Solar thermal developer eSolar is continuing its rush of deal-making, saying today that it’s inked a partnership with a South African-based energy firm to expand sales operations across the sub-Saharan region of the continent. Under terms of the deal, Johannesburg-based Clean Energy Solutions will exclusively represent and distribute eSolar’s concentrating solar power technology across seven African countries, including the Republic of South Africa, Namibia and Botswana. Clean Energy Solutions will “work closely” with eSolar and operate eSolarSA, a separate entity responsible for project support and client service in southern Africa, according to a press release.
CEO Bill Gross said in a statement that eSolar is now ready to expand its global footprint and further its goal of making solar energy competitive with fossil fuels. Africa’s abundant sun means it’s well-positioned to embrace solar power. The South African government has set the goal of providing 10,000 GWh of electricity from renewable sources by 2013 (although that power could come from technologies other than solar, such as biomass).
Off-grid solar is seen as one of the continent’s strongest options because so much of rural Africa is not yet linked to electric power grids. eSolar’s technology is centralized and utility-scale -– project plans typically range from 46 MW to more than 500 MW per site -– and is therefore meant to be grid-connected.
But eSolar sees a “significant solar market opportunity in Sub-Saharan Africa” for grid-connected projects, Paul LaFountaine, eSolar’s vice president for international market development, told us in an email, though he declined to say how large that opportunity might be in terms of installed capacity. He also said there could be off-grid opportunities “long term,” though he didn’t expand on how that would be feasible with multimegawatt installations.
The idea of solar thermal in Africa got a big boost in July when 12 major corporations including Munich Re, Deutsche Bank (s DB) and Siemens (s SI) established the DESERTEC initiative. The initiative promotes a sweeping, 40-year, $560 billion plan to build solar thermal plants in Northern Africa that could provide around 15 percent of Europe’s electricity needs and a substantial portion of the power needs of producer countries.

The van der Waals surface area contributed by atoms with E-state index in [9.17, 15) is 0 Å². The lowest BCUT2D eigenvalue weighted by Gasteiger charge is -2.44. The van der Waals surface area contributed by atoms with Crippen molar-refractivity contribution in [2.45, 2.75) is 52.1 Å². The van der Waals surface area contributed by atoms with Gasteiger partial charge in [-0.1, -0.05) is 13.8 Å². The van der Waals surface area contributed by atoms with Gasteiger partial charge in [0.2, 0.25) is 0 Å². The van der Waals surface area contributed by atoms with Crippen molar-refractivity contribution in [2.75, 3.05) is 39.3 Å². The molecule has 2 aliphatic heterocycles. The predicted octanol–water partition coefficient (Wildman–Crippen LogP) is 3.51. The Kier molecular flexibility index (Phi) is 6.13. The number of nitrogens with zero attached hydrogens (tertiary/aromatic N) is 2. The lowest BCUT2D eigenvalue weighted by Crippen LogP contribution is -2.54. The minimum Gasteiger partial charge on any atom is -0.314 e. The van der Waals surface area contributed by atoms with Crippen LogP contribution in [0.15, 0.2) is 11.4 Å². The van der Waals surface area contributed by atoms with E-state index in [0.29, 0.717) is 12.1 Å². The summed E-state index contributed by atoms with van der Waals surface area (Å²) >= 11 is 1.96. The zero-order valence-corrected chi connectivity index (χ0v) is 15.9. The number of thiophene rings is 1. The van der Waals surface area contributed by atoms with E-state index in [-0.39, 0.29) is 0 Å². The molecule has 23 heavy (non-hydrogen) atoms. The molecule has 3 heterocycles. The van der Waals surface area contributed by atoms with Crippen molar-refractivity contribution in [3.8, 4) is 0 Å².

Though some have called the plan a “fantasy,” eSolar’s new beachhead in Africa, albeit in the south and not the north of the continent, could help the company get a piece of that very large DESERTEC pie, if it ever materializes. LaFountaine told us that eSolar considers DESERTEC a “North Africa/Europe long-term opportunity” and that the company “remains interested in it if it develops as envisioned.”
Friday’s announcement marks the Pasadena, Calif.-based startup’s latest effort to expand abroad. In March, India’s Acme Group made a $30 million equity investment in eSolar in return for exclusive development rights to build up to 1 GW of solar thermal power in India over the next 10 years. eSolar’s systems use sun-tracking heliostats to reflect solar heat to a thermal receiver mounted atop a central power tower, which converts the heat into power. The company says it combines low-impact, pre-fabricated design with computer software to provide low-cost solar electricity.
The startup, which has raised $130 million in venture capital from Google.org, Idealab and other investors, has also been cutting deals here in the U.S. In April, New Jersey-based energy firm NRG (s NRG) made a $10 million investment in eSolar in return for equity, development rights and a portfolio of power purchase agreements at three project sites in California and the Southwest. NRG plans to develop up to 500 MW of solar thermal plants using eSolar technology, with the first plant expected to be online by 2011.
But as promising as eSolar’s technology appears, the company is still short on projects that prove it can deliver. Its only facility is a 5 MW demonstration plant that went online earlier this year in Lancaster, Calif., that’s producing electricity for sale to the utility Southern California Edison.